Charlton Heston was an American actor and political activist. As a Hollywood star, he appeared in 100 films over the course of 60 years, he played Moses in the epic film The Ten Commandments, for which he received his first nomination for the Golden Globe Award for Best Actor – Motion Picture Drama. He starred in Touch of Evil with Orson Welles, Ben-Hur, for which he won the Academy Award for Best Actor, El Cid, Planet of the Apes, The Greatest Show on Earth, Secret of the Incas, The Big Country and The Greatest Story Ever Told. A supporter of Democratic politicians and civil rights in the 1960s, Heston became a Republican, founding a conservative political action committee and supporting Ronald Reagan. Heston was the five-term president of the National Rifle Association, from 1998 to 2003. After announcing he had Alzheimer's disease in 2002, he retired from both acting and the NRA presidency. Charlton Heston was born John Charles Carter on October 4, 1923, to Lilla and Russell Whitford Carter, a sawmill operator.
Many sources indicate he was born in Illinois. Heston's autobiography stated otherwise. Heston said in a 1995 interview that he was not good at remembering addresses or his early childhood. Heston was of Scottish descent, including from the Clan Fraser, but the majority of his ancestry was English, his earliest immigrant ancestors arrived in America from England in the 1600s. His maternal great-grandparents, namesakes, were Englishman William Charlton from Sunderland and Scotswoman Mary Drysdale Charlton, they emigrated to Canada, where his grandmother, Marian Emily Charlton, was born in 1872. In his autobiography, Heston refers to his father participating in his family's construction business; when Heston was an infant, his father's work moved the family to Michigan. It was a rural forested part of the state, Heston lived an isolated yet idyllic existence, spending much time hunting and fishing in the backwoods of the area; when Heston was 10 years old, his parents divorced after having three children.
Shortly thereafter, his mother remarried and Charlton and his younger sister Lilla and brother Alan moved back to Wilmette. Heston attended New Trier High School, he recalled living there:All kids play pretend games, but I did it more than most. When we moved to Chicago, I was more or less a loner. We lived in a North Shore suburb, where I was a skinny hick from the woods, all the other kids seemed to be rich and know about girls. Contradictions on paper and in an interview surround; the 1930 United States Census record for Richfield, Michigan, in Roscommon County, shows his name as being Charlton J. Carter at age six. Accounts and movie studio biographies say he was born John Charles Carter; when Russell Carter died in 1966, Charlton's brother and sister changed their legal surname to Heston the following year. Charlton was his maternal grandmother Marian's maiden name, not his mother Lilla's; this is contrary to what Heston said. When Heston's maternal grandmother and his true maternal grandfather Charles Baines separated or divorced in the early 1900s, Marian Baines married William Henry Lawton in 1907.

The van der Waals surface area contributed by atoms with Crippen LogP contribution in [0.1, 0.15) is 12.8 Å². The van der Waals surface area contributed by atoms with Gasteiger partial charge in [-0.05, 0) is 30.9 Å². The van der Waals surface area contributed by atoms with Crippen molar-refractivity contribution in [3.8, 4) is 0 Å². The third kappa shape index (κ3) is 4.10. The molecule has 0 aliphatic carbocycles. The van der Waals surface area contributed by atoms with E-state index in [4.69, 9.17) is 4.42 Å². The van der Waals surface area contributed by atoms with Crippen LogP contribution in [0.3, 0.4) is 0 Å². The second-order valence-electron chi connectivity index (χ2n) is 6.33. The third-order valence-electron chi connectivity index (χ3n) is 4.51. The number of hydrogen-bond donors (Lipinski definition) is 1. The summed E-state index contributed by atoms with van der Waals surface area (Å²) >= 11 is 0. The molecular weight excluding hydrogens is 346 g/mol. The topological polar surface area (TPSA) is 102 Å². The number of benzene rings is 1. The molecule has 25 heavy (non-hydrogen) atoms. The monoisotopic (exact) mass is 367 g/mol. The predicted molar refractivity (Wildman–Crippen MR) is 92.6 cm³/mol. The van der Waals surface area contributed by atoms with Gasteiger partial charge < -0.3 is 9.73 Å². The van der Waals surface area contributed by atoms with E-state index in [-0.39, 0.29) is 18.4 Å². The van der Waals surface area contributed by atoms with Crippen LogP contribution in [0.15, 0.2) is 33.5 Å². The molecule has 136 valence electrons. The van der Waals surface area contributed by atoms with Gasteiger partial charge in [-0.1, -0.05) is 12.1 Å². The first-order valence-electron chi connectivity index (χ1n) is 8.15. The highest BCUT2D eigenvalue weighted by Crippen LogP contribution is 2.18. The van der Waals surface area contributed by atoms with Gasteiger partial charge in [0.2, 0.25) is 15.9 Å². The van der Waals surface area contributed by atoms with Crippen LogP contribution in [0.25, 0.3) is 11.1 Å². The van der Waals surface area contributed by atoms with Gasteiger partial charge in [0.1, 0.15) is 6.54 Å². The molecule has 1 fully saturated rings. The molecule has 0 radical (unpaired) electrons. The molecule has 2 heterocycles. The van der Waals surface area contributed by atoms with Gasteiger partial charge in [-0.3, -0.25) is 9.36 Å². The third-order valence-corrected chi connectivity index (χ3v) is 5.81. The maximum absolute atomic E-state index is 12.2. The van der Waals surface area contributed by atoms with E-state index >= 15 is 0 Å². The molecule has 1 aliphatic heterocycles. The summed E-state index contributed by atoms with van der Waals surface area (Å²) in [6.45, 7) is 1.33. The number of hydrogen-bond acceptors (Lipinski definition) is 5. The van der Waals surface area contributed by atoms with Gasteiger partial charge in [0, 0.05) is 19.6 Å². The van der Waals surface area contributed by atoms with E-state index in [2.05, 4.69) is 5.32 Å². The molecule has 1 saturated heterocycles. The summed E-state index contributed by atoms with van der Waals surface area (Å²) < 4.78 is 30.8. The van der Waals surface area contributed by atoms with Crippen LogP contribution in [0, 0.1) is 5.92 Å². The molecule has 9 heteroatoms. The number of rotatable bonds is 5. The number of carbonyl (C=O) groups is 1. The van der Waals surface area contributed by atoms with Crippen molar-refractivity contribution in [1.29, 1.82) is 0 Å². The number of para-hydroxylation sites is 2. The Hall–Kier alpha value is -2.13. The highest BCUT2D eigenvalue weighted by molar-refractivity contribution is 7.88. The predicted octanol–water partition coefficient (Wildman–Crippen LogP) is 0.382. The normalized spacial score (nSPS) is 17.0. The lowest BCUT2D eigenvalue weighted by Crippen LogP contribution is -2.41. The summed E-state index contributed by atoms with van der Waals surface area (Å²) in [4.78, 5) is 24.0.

Charlton Heston's mother and her sister May were adopted by their grandfather, changed their last name to Charlton in order to distance themselves from their biological father, Mr. Baines, an undesirable father figure; the Carters divorced in Lilla Carter married Chester Heston. The newly married Mrs. Heston preferred, it was thus as Charlton Heston that he appeared in his first film with younger brother Alan Carter, an adaptation of Henrik Ibsen's Peer Gynt. His nickname was always Chuck. Heston was an Episcopalian, has been described as "a spiritual man" with an "earthy flair", who "respected religious traditions" and "particularly enjoyed the historical aspects of the Christian faith". Heston recounted that while growing up in northern Michigan in a sparsely populated area, he wandered in the forest, "acting" out characters from books he had read. In high school, he enrolled in New Trier's drama program, playing the lead role in the amateur silent 16 mm film adaptation of Peer Gynt, from the Ibsen play, by future film activist David Bradley released in 1941.
From the Winnetka Community Theatre in which he was active, he earned a drama scholarship to Northwestern University. Several years Heston teamed up with Bradley to produce the first sound version of William Shakespeare's Julius Caesar, in which Heston played Mark Antony. In 1944, Heston enlisted in the United States Army Air Forces, he served for two years as a radio operator and aerial gunner aboard a B-25 Mitchell medium bomber stationed in the Alaskan Aleutian Islands with the 77th Bombardment Squadron of the Eleventh Air Force. He reached the rank of staff sergeant. In March 1944 Heston married Northwestern University student Lydia Marie Clarke at Grace Methodist Church in downtown Greensboro, North Carolina; that same year, he joined the military. After his rise to fame, Heston narrated for classified military and Department of Energy instructional films relating to nuclear weapons, "for six years Heston the nation's highest security clearance" or Q clearance; the Q clearance is similar to a DIA clearance of top secret.
After the war, the Hestons lived in Hell's
Albert Finney was an English actor who worked in film and theatre. He attended the Royal Academy of Dramatic Art and worked in the theatre before attaining prominence on screen in the early 1960s, debuting with The Entertainer, directed by Tony Richardson, who had directed him in the theatre, he maintained a successful career in theatre and television. He is known for his roles in Saturday Night and Sunday Morning, Tom Jones, Two for the Road, Annie, The Dresser, Miller's Crossing, A Man of No Importance, Erin Brockovich, Big Fish, The Bourne Ultimatum, Before the Devil Knows You're Dead, The Bourne Legacy, the James Bond film Skyfall. A recipient of BAFTA, Golden Globe and Screen Actors Guild awards, Finney was nominated for an Academy Award five times, as Best Actor four times, for Tom Jones, Murder on the Orient Express, The Dresser, Under the Volcano, as Best Supporting Actor for Erin Brockovich, he received several awards for his performance as Winston Churchill in the 2002 BBC–HBO television biographical film The Gathering Storm.